This forum is about wrong numbers in science, politics and the media. It respects good science and good English.
The weight of the cable is proportional to the current you need to transmit. The first time I did the calc using a 1" cable and 480 v generator, the cable didn't allow any current to actually get to the bottom.
Please understand, John, I am not disagreeing totally with you. I am just suggesting why the tether issue is overlooked.If you have, you pump it up to a Million Volts, then your losses in the tether are minimal.
The problem is that transforming 480v to 1,000,000 v requires a lot of windings. IIRC to step up voltage it is a ration of the windings on one side of the core to the other. Hysteresis now sticks in her ornery head and messes with you. The core is usually of some suitably heavy material, because it must be a magnetic material (I think) which I believe leaves aluminum out of the equation. To get the ration of windings needed, means a lot of wire, and suddenly it not the weight of the tether that is the issue, but the weight of the transformer.
So if we can't transform 480 v to 1,000,000 (although I think you can limit it to 144,000 if you are willing to accept 5% loss in transmission, which apparently the proponents are because it helps to keep the wire from freezing). Then we could try to make the generator output the high voltage directly without going through a transformer. I suspect that we will run into the exact same problem only more so in making such a generator, otherwise, GE et all would be making 144,000 V generators to be installed in Electric Plants so they could forgo the Big Ass transformer that they have to have. 10 years ago, Allegheny power had a spare transformer on site in West Virginia, $1M (IIRC) in capital sitting there stagnant just in case. The lead time on such a transformer was more than a year, which is why they always kept a couple handy in their system.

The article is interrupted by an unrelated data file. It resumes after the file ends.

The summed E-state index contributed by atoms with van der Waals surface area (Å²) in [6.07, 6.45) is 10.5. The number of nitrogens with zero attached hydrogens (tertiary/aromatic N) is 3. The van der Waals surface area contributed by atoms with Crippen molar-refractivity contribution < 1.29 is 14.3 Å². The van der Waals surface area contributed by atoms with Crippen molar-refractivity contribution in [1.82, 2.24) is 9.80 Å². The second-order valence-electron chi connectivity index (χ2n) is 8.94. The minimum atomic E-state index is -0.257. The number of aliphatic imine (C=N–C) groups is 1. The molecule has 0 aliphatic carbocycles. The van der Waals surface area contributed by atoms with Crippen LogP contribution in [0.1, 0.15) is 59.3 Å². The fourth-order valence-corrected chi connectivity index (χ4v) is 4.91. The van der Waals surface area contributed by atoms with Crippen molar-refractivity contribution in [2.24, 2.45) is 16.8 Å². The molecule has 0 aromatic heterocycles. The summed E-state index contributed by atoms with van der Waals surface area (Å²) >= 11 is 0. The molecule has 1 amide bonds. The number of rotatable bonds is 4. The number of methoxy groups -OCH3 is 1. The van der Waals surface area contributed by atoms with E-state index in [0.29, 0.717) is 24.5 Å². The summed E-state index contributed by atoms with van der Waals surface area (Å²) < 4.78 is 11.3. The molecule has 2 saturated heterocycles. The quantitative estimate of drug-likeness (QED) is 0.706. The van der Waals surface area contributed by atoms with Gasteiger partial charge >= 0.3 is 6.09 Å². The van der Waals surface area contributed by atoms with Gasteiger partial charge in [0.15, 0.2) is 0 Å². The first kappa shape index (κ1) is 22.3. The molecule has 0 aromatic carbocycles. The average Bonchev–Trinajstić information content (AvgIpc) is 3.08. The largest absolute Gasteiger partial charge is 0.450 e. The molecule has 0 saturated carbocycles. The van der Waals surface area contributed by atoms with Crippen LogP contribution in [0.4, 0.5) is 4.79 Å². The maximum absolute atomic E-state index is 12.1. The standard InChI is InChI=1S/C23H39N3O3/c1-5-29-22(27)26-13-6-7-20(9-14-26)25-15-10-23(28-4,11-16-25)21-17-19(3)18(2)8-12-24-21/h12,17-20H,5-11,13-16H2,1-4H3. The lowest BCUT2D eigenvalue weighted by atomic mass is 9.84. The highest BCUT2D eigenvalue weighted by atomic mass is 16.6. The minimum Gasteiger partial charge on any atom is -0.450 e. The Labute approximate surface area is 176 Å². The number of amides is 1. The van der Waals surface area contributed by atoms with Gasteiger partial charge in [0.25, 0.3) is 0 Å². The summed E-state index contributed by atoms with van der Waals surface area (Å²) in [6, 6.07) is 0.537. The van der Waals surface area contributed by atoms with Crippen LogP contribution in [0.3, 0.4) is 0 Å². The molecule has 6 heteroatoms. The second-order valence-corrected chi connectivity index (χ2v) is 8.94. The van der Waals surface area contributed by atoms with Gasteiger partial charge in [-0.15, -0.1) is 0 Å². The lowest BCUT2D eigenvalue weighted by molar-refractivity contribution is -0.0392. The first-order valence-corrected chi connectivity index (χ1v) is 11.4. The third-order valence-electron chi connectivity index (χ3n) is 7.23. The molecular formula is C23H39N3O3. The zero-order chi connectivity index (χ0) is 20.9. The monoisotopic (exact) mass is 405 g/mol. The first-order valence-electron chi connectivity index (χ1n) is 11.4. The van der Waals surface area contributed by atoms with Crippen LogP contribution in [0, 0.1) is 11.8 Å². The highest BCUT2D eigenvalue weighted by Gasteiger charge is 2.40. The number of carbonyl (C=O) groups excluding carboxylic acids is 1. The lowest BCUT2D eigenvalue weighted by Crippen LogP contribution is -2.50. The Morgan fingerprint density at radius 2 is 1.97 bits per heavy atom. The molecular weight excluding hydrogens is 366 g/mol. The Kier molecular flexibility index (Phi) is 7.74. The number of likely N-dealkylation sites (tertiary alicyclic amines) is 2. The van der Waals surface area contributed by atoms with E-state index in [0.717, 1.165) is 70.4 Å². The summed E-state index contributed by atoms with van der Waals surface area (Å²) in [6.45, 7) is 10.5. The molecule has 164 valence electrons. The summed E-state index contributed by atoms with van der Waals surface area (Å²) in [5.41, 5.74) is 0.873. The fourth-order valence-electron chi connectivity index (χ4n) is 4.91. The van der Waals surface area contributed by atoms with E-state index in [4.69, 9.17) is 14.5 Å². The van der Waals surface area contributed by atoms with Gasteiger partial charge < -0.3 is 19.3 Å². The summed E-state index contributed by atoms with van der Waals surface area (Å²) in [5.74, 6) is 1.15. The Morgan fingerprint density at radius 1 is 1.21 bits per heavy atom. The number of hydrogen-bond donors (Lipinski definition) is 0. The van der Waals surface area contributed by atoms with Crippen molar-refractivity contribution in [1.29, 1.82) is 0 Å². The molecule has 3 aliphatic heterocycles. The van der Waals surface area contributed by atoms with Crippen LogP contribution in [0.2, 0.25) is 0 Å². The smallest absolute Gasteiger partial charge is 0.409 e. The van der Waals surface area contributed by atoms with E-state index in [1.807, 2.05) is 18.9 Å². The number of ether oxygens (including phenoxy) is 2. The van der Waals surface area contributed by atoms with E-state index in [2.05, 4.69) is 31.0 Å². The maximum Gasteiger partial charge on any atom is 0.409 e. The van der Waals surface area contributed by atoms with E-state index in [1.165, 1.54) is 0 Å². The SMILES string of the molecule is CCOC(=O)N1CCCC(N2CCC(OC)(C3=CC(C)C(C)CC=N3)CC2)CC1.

In the end though, you are screwed with flying generators. You have to have wire somewhere in the mix to get the current down to the ground. To just say that the tether is the problem flat foots you in an argument because they can immediately say transform it to a higher voltage and I sit there stuttering...
I am still stuck stuttering because I haven't found out how big the transformer would be (and more importantly how heavy).
The weight of the wire never exceeds its strength (although we don't have a lot of safety factor involved). The weight is significant but doesn't have to exceed the ability of a helicopter to lift (< 6000 lbs).
I think John is right though about the proof in the pudding. This is the type of project that if it were really viable would be in the sky already.
Power Transmission is the limiting factor, whether it be in the wire, transformer, or generator, weight bites you in the butt. The weight is 8 times more painful because you have to get it off the ground which means all those assumed calculations I just did about transmitting power to the ground are irrelevant, because you need to send 8 times the current back which means making the equipment significantly heavier...
The idea was worth an engineer playing with on paper, but someone should have kicked him in the ass after he got funding. .... Problem is that funding is the issue NOT reality. This goes for AGW and science in general these days. It doesn't matter so much that you have a viable project, just that it is politically correct and fundable.
And how much did you say the cable insulation weighed?
Not worried about the cable insulation. All we have to do is look at the weight of the FEG. 144,000 V generators aren't exactly light. Neither is a transformer big enough to up 480 v to 144000 V. Every pound you have to keep a loft represents an amount of electricity that cannot be generated because the energy needed to keep the beast aloft is used to keep it aloft NOT generate electricity.
TANSTAAFL rules no matter what you try to do.
What John is implying is that when you are up to the hundred thousands of volts, those volts have the nasty habit of throwing bolts of lightning around like the gods from Mt. Olympus. In other words, you need very thick insulating materials or large separation between conductors, or both. You might have noticed that on normal transmission lines no insulator is used; they just separate the lines a good 10 feet or more. On a tether, however, you don't have the luxury of widely spaced cables. They must be insulated from each other. Then even if you reduce the diameter of the conductor (less current) you have to increase the thickness of the insulator, so there goes your weight reduction. The size of the generators must increase, too, due to those high voltages: you have to keep certain parts farther apart to prevent arcing. Plus the tether must still hold the whole contraption firmly anchored to earth. Aluminum alone won't do. It has to be ACSR (Aluminum Conductor Steel Reinforced) cable, probably with an extra steel cable (non conducting) to provide the needed tensile strength.